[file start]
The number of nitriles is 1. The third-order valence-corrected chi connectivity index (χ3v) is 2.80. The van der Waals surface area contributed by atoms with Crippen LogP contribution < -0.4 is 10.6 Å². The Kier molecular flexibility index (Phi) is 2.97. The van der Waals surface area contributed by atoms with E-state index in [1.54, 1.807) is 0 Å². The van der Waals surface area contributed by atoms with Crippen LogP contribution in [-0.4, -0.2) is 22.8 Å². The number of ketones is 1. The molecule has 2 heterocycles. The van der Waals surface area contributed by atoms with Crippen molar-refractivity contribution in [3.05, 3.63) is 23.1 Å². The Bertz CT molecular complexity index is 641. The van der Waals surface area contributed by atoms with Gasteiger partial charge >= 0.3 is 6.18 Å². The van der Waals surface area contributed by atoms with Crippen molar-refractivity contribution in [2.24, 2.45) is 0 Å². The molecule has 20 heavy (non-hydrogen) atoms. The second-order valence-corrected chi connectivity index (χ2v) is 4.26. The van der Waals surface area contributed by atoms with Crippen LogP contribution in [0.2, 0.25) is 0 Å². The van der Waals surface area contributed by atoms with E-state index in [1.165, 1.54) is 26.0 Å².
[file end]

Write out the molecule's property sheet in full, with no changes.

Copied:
The number of nitriles is 1. The third-order valence-corrected chi connectivity index (χ3v) is 2.80. The van der Waals surface area contributed by atoms with Crippen LogP contribution < -0.4 is 10.6 Å². The Kier molecular flexibility index (Phi) is 2.97. The van der Waals surface area contributed by atoms with E-state index in [1.54, 1.807) is 0 Å². The van der Waals surface area contributed by atoms with Crippen LogP contribution in [-0.4, -0.2) is 22.8 Å². The number of ketones is 1. The molecule has 2 heterocycles. The van der Waals surface area contributed by atoms with Crippen molar-refractivity contribution in [3.05, 3.63) is 23.1 Å². The Bertz CT molecular complexity index is 641. The van der Waals surface area contributed by atoms with Gasteiger partial charge >= 0.3 is 6.18 Å². The van der Waals surface area contributed by atoms with Crippen molar-refractivity contribution in [2.24, 2.45) is 0 Å². The molecule has 20 heavy (non-hydrogen) atoms. The second-order valence-corrected chi connectivity index (χ2v) is 4.26. The van der Waals surface area contributed by atoms with Crippen LogP contribution in [0.2, 0.25) is 0 Å². The van der Waals surface area contributed by atoms with E-state index in [1.165, 1.54) is 26.0 Å².